Using the fracture assessment tool with older, community-dwelling women can help reduce their risk of hip fracture over time, study shows.
Using the fracture assessment tool with older, community-dwelling women can help reduce their risk of hip fracture over time, according to a randomized controlled trial.
Currently, although the cost of fractures is high for both society and individuals, the use of fracture risk tools to identify at-risk patients - and potentially stave off future fractures - is relatively low. The FRAX assessment tool identifies high-risk individuals in primary care environments in an effort to reduce fracture incidence.
The FRAX study was developed by the World Health Organization to evaluate fracture risk based on individual patient models that integrate risk associated with clinical risk factors, as well as bone mineral density at the femoral neck. The FRAX algorithms provide a 10-year fracture probability.
In fact, according to a 2010 study, the National Osteoporosis Foundation Guide recommends treating patients who have a FRAX 10-year score of ≥3 percent for hip fractures or ≥ 20 percent for major osteoporotic fractures to reduce future fracture risks.
In a Sept. 19, presentation at the 2016 American Society of Bone Mineral Research conference, lead author E.V. McCloskey, M.D., from the University of Sheffield in the United Kingdom, discussed a five-year, two-arm study into the efficacy of using the FRAX tool to pinpoint women with osteoporosis who are also at high fracture risk in the community.
Of the 12,483 women identified in primary care environments, 6,233 were randomized into the study’s screening arm. In that group, 898 women (14.4 percent) were identified as high risk using the FRAX tool. By the end of the first year, exposure to osteoporosis medication was higher in the screening group compared to the control group – 15.3 percent versus 4.5 percent, respectively. High treatment uptake occurred in the high-risk group (78.3 percent) at six months.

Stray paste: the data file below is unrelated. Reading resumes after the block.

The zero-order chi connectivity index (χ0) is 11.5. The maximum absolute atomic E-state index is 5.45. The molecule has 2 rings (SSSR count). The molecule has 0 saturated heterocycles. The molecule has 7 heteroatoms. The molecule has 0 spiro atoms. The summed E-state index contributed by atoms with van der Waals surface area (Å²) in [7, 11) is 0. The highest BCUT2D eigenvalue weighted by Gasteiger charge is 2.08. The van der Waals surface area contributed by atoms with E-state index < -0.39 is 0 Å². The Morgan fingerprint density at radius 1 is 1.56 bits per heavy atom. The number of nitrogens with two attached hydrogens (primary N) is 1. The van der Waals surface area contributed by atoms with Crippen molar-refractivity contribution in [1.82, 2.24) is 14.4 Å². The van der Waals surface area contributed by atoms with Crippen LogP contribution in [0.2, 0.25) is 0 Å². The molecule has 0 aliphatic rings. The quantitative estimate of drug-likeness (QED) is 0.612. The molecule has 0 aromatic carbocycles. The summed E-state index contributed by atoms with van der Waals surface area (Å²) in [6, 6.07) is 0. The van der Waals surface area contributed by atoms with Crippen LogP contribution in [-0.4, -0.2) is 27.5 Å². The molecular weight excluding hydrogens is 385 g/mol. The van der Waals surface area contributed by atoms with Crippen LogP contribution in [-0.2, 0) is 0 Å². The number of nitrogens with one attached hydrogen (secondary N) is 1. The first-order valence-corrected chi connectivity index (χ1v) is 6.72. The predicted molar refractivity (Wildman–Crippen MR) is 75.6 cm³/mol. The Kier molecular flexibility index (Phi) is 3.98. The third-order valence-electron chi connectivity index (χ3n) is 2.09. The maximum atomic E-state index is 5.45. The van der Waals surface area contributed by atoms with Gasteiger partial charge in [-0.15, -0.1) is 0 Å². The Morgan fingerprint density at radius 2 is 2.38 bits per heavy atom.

Results showed the incidence of major osteoporosis fractures – comprising hip, waist, humerus, and clinical vertebral fractures - reduced by 12 percent (2 percent to 21 percent, p=0.018). Screening was associated with a significant reduction in hip fractures (RRR 27 percent, 10 percent – 41 percent, p=0.003).
Based on these findings, researchers wrote, a systematic, community-based screening fracture risk program that uses the FRAX tool in older women can be both feasible and effective in lowering hip fracture risk.
American Society of Bone Mineral Research 2016, Abstract 1125: “Screening based on FRAX fracture risk assessment reduces the incidence of hip fracture in older community-dwelling women – results from the SCOOP study in the UK,” E.V. McCloskey, M.D. Sept. 19, 2016.